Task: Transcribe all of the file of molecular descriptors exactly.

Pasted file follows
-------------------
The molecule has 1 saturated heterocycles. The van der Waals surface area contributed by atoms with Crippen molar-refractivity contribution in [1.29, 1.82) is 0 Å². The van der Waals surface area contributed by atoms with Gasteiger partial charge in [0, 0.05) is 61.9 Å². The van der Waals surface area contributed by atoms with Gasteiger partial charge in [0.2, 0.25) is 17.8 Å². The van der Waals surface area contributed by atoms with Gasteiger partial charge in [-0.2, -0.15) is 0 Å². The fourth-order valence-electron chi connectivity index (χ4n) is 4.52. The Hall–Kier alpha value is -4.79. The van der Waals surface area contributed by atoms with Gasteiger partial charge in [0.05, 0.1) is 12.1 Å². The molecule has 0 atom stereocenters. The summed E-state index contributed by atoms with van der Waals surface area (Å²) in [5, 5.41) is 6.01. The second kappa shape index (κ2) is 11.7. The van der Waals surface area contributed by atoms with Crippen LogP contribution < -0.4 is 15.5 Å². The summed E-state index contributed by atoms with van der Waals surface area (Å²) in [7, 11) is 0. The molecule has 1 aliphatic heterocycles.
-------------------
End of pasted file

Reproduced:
The molecule has 1 saturated heterocycles. The van der Waals surface area contributed by atoms with Crippen molar-refractivity contribution in [1.29, 1.82) is 0 Å². The van der Waals surface area contributed by atoms with Gasteiger partial charge in [0, 0.05) is 61.9 Å². The van der Waals surface area contributed by atoms with Gasteiger partial charge in [0.2, 0.25) is 17.8 Å². The van der Waals surface area contributed by atoms with Gasteiger partial charge in [-0.2, -0.15) is 0 Å². The fourth-order valence-electron chi connectivity index (χ4n) is 4.52. The Hall–Kier alpha value is -4.79. The van der Waals surface area contributed by atoms with Gasteiger partial charge in [0.05, 0.1) is 12.1 Å². The molecule has 0 atom stereocenters. The summed E-state index contributed by atoms with van der Waals surface area (Å²) in [5, 5.41) is 6.01. The second kappa shape index (κ2) is 11.7. The van der Waals surface area contributed by atoms with Crippen LogP contribution < -0.4 is 15.5 Å². The summed E-state index contributed by atoms with van der Waals surface area (Å²) in [7, 11) is 0. The molecule has 1 aliphatic heterocycles.